Back to Basics Tuesdays, Today's LinkedIn Nugget

Back to basics Tuesday: knock, knock, who’s there?

A question came from a client:

Sometimes I get these invitations to connect from people I may not be interested in connecting or may be suspect of their business. What is the LinkedIn Etiquette about accepting invitations?

And in checking to see if I ever covered this topic in my blog, I found I answered the “what to do if you want to correctly make a connection request” part, but never addressed what to do if you receive one and how to handle it correctly.

So here goes, with a live example that I have in process right now:

If someone asks you to connect on LinkedIn, it registers on your “My Network” tab.

I have 2 inbound requests currently pending, 1 from W and 1 from S. We will concentrate on S for this blogpiece:

I can ignore S, or accept S as connection.

Always my advice: there’s some vetting for me to do before I connect.

So to start I click “See all 2” in the top right corner. It opens up another box:

For S, when I click “Message” under his name, I get the opportunity to either

1) key in my usual open-ended questions, “Have we met? How can I help you?” or

2) I can customize the message, depending on the situation

I think the 2 open-ended questions are professionally direct and honorable in many cases where there is no nexus.

But since I already know where S and I met, (or in other cases, via a connection who e-introduced us), I will always add a more personal message referring to names and any other clues where and when we met, and my suggested next steps:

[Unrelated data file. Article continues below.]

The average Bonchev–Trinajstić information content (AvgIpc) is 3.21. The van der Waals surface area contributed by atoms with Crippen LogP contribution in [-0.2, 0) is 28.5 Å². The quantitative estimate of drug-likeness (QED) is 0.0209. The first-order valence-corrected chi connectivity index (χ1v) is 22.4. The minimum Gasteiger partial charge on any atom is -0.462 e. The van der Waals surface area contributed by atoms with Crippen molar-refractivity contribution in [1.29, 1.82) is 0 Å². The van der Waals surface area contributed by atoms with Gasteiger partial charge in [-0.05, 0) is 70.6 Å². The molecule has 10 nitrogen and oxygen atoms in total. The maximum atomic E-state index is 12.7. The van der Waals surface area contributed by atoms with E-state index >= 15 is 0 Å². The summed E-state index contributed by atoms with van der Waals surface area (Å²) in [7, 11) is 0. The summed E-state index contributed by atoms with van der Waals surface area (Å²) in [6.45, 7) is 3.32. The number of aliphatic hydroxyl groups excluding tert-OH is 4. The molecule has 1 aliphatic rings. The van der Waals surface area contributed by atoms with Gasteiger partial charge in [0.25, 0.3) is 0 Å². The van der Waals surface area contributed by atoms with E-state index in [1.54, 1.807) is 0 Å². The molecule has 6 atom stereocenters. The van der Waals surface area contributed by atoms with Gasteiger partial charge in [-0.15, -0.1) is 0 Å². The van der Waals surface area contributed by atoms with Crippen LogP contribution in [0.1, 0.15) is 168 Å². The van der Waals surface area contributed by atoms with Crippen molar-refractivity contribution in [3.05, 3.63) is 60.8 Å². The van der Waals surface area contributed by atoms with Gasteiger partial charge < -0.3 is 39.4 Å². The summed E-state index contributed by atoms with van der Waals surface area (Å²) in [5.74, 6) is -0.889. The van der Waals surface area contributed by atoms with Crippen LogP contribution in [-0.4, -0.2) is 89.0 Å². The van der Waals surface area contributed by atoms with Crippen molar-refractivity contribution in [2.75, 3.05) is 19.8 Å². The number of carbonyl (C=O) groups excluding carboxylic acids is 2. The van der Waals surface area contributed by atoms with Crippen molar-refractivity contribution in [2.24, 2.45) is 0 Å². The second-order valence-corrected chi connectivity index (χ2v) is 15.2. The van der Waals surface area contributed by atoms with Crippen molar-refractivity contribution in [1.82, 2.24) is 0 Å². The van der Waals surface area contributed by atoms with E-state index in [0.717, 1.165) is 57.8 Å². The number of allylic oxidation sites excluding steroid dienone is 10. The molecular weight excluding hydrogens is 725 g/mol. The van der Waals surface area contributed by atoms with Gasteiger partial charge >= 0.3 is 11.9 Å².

The rest of this process takes varying amounts of time: awaiting a reply from S, my coordinating the zoom chat, and then hosting it.

You can always go back to review the last installment in the chain of messages and add to the conversation along the way, and remind them of the appointment the day before the scheduled chat.

Hint: Messages are searchable by keyword or name, immensely helpful especially if the messages started a while ago.

Ahead of the scheduled zoom chat, I’ll review S’s LinkedIn profile for clues to make it more productive, and hopefully he’ll do the same for mine. I said hopefully.

I am anticipating a great chat this week.

There you have it, another glimpse into the basics of making LinkedIn more effective to build what could just well be your next great connection for success.

I wish you well using this once, or hopefully, more often. Practice makes perfect.